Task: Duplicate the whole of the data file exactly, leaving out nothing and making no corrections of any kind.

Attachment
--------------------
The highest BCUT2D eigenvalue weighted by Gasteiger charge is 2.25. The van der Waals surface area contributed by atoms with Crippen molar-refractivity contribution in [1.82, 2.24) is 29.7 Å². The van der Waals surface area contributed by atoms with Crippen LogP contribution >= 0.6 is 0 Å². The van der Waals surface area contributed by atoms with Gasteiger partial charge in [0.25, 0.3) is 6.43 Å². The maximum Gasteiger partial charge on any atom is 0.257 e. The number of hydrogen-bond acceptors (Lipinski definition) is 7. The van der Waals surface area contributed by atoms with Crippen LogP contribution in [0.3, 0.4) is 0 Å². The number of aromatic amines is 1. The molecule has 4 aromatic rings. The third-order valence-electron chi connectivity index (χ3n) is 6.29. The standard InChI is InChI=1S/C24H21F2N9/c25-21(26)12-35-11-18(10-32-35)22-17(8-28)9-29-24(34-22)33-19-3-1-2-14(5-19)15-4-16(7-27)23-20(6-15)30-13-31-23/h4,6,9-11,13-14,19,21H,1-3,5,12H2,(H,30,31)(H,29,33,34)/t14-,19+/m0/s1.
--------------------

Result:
The highest BCUT2D eigenvalue weighted by Gasteiger charge is 2.25. The van der Waals surface area contributed by atoms with Crippen molar-refractivity contribution in [1.82, 2.24) is 29.7 Å². The van der Waals surface area contributed by atoms with Crippen LogP contribution >= 0.6 is 0 Å². The van der Waals surface area contributed by atoms with Gasteiger partial charge in [0.25, 0.3) is 6.43 Å². The maximum Gasteiger partial charge on any atom is 0.257 e. The number of hydrogen-bond acceptors (Lipinski definition) is 7. The van der Waals surface area contributed by atoms with Crippen LogP contribution in [0.3, 0.4) is 0 Å². The number of aromatic amines is 1. The molecule has 4 aromatic rings. The third-order valence-electron chi connectivity index (χ3n) is 6.29. The standard InChI is InChI=1S/C24H21F2N9/c25-21(26)12-35-11-18(10-32-35)22-17(8-28)9-29-24(34-22)33-19-3-1-2-14(5-19)15-4-16(7-27)23-20(6-15)30-13-31-23/h4,6,9-11,13-14,19,21H,1-3,5,12H2,(H,30,31)(H,29,33,34)/t14-,19+/m0/s1.